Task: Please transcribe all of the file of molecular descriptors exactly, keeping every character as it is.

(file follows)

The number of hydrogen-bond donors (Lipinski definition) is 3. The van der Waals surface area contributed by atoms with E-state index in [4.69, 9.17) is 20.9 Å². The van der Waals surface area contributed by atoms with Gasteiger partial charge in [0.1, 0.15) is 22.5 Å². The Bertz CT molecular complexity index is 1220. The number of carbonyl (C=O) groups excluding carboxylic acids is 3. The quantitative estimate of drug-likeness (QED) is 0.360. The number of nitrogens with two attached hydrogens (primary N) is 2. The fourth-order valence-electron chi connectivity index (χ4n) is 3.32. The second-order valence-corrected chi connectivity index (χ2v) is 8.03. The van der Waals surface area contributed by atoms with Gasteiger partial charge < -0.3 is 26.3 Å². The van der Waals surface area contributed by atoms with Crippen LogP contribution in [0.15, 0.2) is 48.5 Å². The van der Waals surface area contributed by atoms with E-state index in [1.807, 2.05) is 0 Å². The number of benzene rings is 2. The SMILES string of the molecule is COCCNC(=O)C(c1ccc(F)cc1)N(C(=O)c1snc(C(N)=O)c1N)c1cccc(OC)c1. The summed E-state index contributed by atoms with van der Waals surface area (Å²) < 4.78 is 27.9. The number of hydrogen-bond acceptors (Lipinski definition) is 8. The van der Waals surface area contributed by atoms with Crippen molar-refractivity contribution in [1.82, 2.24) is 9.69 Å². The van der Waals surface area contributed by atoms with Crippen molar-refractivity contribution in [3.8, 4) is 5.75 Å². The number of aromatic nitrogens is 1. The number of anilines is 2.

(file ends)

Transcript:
The number of hydrogen-bond donors (Lipinski definition) is 3. The van der Waals surface area contributed by atoms with E-state index in [4.69, 9.17) is 20.9 Å². The van der Waals surface area contributed by atoms with Gasteiger partial charge in [0.1, 0.15) is 22.5 Å². The Bertz CT molecular complexity index is 1220. The number of carbonyl (C=O) groups excluding carboxylic acids is 3. The quantitative estimate of drug-likeness (QED) is 0.360. The number of nitrogens with two attached hydrogens (primary N) is 2. The fourth-order valence-electron chi connectivity index (χ4n) is 3.32. The second-order valence-corrected chi connectivity index (χ2v) is 8.03. The van der Waals surface area contributed by atoms with Gasteiger partial charge < -0.3 is 26.3 Å². The van der Waals surface area contributed by atoms with Crippen LogP contribution in [0.15, 0.2) is 48.5 Å². The van der Waals surface area contributed by atoms with E-state index in [1.807, 2.05) is 0 Å². The number of benzene rings is 2. The SMILES string of the molecule is COCCNC(=O)C(c1ccc(F)cc1)N(C(=O)c1snc(C(N)=O)c1N)c1cccc(OC)c1. The summed E-state index contributed by atoms with van der Waals surface area (Å²) < 4.78 is 27.9. The number of hydrogen-bond acceptors (Lipinski definition) is 8. The van der Waals surface area contributed by atoms with Crippen molar-refractivity contribution in [1.82, 2.24) is 9.69 Å². The van der Waals surface area contributed by atoms with Crippen molar-refractivity contribution in [3.8, 4) is 5.75 Å². The number of aromatic nitrogens is 1. The number of anilines is 2.